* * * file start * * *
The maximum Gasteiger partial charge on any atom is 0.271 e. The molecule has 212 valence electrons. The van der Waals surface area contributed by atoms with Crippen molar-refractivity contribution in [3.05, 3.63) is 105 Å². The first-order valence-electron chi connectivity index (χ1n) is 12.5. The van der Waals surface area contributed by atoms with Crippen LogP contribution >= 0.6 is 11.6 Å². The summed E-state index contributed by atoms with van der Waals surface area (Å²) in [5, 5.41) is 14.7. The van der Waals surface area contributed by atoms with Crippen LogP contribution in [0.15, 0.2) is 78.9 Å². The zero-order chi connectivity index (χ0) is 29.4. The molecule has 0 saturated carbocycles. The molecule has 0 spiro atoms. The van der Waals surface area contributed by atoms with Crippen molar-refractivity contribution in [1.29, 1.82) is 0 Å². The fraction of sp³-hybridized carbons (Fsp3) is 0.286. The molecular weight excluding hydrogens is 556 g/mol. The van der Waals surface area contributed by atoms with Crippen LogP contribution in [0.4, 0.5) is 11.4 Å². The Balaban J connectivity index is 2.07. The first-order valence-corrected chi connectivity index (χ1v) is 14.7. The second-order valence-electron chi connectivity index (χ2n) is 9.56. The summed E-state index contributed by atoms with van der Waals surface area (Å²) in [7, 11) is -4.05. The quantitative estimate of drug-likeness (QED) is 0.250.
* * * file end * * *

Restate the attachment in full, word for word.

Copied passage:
The maximum Gasteiger partial charge on any atom is 0.271 e. The molecule has 212 valence electrons. The van der Waals surface area contributed by atoms with Crippen molar-refractivity contribution in [3.05, 3.63) is 105 Å². The first-order valence-electron chi connectivity index (χ1n) is 12.5. The van der Waals surface area contributed by atoms with Crippen LogP contribution >= 0.6 is 11.6 Å². The summed E-state index contributed by atoms with van der Waals surface area (Å²) in [5, 5.41) is 14.7. The van der Waals surface area contributed by atoms with Crippen LogP contribution in [0.15, 0.2) is 78.9 Å². The zero-order chi connectivity index (χ0) is 29.4. The molecule has 0 saturated carbocycles. The molecule has 0 spiro atoms. The van der Waals surface area contributed by atoms with Crippen molar-refractivity contribution in [1.29, 1.82) is 0 Å². The fraction of sp³-hybridized carbons (Fsp3) is 0.286. The molecular weight excluding hydrogens is 556 g/mol. The van der Waals surface area contributed by atoms with Crippen LogP contribution in [0.4, 0.5) is 11.4 Å². The Balaban J connectivity index is 2.07. The first-order valence-corrected chi connectivity index (χ1v) is 14.7. The second-order valence-electron chi connectivity index (χ2n) is 9.56. The summed E-state index contributed by atoms with van der Waals surface area (Å²) in [7, 11) is -4.05. The quantitative estimate of drug-likeness (QED) is 0.250.